A journey through the guitar’s music of Axel Borup-Jørgensen (1924-2012) on #neuguitars #blog

A journey through the guitar’s music of Axel Borup-Jørgensen (1924-2012)

Since the modernist movement in music was accepted earlier and more decisively in Sweden than in Denmark, Borup-Jørgensen’s enduring ties with Sweden where he grew up may partly explain the persistent modernist aspects of his work. He was one of the few Danish composers to attend the Summer Courses at Darmstadt in 1959 and 1962. His early works employed a strongly dissonant, expressionistic style, and over ti me they evolved into an exploration of sound masses projecting naturalistic images. The large-scale evocation of the sea in his master-work for orchestra, Marin, 1963-70, achieves its effect by the combination of minutely-scaled instrumental timbres. In Marin, and again in Musica Autumnalis for wind ensemble, percussion and electric organ, 1997, Borup-Jørgensen calls for aleatoric choices with indeterminant notation for players and conductor. Listening to Borup-Jørgensen’s works for piano that cover a thirty-five-year period-Winter Pieces, 1959, Summer Intermezzi, 1971, Epigrams, 1976, Thalatta! Thalatta! 1987-88, and Raindrop Interludes, 1992-94-one is struck by the encroaching stillness and silence beginning in the 1970s. There is a perceptible narrowing of the field of sound marked by few strongly expressive outbursts, and a move from a large expressionistic palette to a minimal one as melody progressively disappears from his music. This is heard quite literally in Peri peti: In memoriam Poul Borum for guitar trio, 1995-96. The scordatura tuning allows for varied harmonic possibilities and, thoroughly familiar with the responsive character of the instrument, the composer builds up to the dramatic moment that, in turn, progressively dissipates into pensive melancholy to the point of complete dissolution.”1

It’s not so easy to find directions and informations about Axel Borup-Jørgensen. There are few books dealing with contemporary Danish music and one with these, perhaps the most detailed is “New Music of the Nordic Countries”, from which I took these few introductory notes. My encounter with this composer, as always, happened thank to the records. 

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I owe it to Maria Kämmerling and her 1979 LP “Bach * / Ravel * / Sor * / Borup-Jørgensen * – Recital”, released by Paula Records, where the talented guitarist played: Praeludien Fur Gitarre Op. 76 Komp. 1976. I found this composer on another Kämmerling album: “Maderna – Halffter – Borup-Jørgensen”, produced in 1987, still thanks to Paula Records, an independent Danish record company, unfortunately no longer operational, which witnessed and promoted historical recordings in the area of ​​contemporary music.

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In this album Maria Karmmerling interpreted two compositions by Borup-Jørgensen: Fur Gitarre, op. 86, 1979 and Praeludien Fur Gitarre, op. 76, dated 1979, both dedicated to her.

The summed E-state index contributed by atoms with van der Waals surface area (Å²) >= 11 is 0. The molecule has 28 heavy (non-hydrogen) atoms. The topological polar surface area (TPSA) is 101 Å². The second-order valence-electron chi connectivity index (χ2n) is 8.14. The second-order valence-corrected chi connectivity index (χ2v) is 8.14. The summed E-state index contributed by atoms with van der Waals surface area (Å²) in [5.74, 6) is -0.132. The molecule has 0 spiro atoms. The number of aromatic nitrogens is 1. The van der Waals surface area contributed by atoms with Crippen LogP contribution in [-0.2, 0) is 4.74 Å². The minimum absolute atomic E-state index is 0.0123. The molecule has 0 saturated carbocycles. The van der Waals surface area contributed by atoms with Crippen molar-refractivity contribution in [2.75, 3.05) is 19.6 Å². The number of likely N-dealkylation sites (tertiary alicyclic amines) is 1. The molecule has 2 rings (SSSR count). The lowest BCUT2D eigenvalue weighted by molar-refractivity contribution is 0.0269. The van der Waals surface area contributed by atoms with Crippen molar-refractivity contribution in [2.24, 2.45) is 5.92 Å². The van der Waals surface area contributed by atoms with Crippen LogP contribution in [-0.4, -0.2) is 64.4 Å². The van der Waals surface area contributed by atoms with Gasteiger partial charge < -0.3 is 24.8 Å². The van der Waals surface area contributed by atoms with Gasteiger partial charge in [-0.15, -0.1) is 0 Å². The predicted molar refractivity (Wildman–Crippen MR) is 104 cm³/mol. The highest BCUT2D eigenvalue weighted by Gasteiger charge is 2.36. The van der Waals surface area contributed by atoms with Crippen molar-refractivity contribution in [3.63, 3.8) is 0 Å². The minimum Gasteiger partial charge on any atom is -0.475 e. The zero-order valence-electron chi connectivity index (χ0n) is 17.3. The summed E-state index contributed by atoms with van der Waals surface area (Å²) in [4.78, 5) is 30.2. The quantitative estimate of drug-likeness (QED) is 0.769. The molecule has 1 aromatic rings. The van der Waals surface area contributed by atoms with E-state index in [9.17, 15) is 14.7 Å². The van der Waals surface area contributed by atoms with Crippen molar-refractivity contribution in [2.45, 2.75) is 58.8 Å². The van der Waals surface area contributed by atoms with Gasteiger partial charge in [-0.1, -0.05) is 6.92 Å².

The musicologist Jan Jacoby writes in the notes accompanying the cd: “Having frequently employed the guitar as part of an ensemble, Borup-Jørgensen was inspired in the seventies by a budding generation of gifted Danish guitarists to compose solos for this instrument. Praeambula from 1974 was planned on a generous scale and in the same year supplied thematic material for five small ‘Morceaux’ as well as to the work recorded here: Praeludien, opus 76. The work consists of a brief introduction followed by ten preludes, and for a period of five years, Borup-Jørgensen continued to revise and polish the original piece. Some of the preludes are concentrated studies of a single motif, others are more complex, and a number are connected by variants of the same thematic ideas. Like Praeludien, Fur Gitarre, op. 86, is dedicated to Maria Kämmerling, whose request inspired the composer to continue his work with the guitar. The first and last sections seem to make musical statements of a comparatively violent nature as they alternate between powerful chords and fluent triplet sequences. To a certain degree, the flowing, organically flexible form is controlled by a number of recurrent clusters of chords, In the middle section everything comes to a standstill in an introverted, lingering shimmer of lyrical sound, which is extremely characteristic of Borup-Jørgensen’s style.”

As you can imagine, this composer’s guitar discography is not very extensive. In fact, I must again engage myself in some recording research to find other material.

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The third record of our journey still meets Paula Records. We are in 1993 and thanks to the Danish guitarist Per Dybro Sørensen, a member of the prestigious Corona Guitar Kvartet and a pupil of Maria Kämmerling, the CD “Axel Borup-Jørgensen Fur Gitarre” is released, the first classical guitar monographic work entirely dedicated to him. Here we find seven tracks:

Praeambula, op 72, was written for Ingolf Olsen in 1974, and revised up to 1976 for a grammophone recording of Erling Møldrup. The work consists of different types of motivic material, interrupting each other, giving the impression of parallel existance of them all, and of sudden shifts in the music between them. The tension between these “layers” constitutes the piece.

Morceaux, op 73: 2 (1975 to Erling Møldrup), and Praeludien, op 76, (1976 for Maria Kämmerling) represent two different ways of further treatment of rnaterial from Praeambula. Here the separate types of material are allowed to be rounded off in movements, set up with mutual contrast. In Morceaux each type is used only once, while in Praeludien the same material often appears varied in several movements.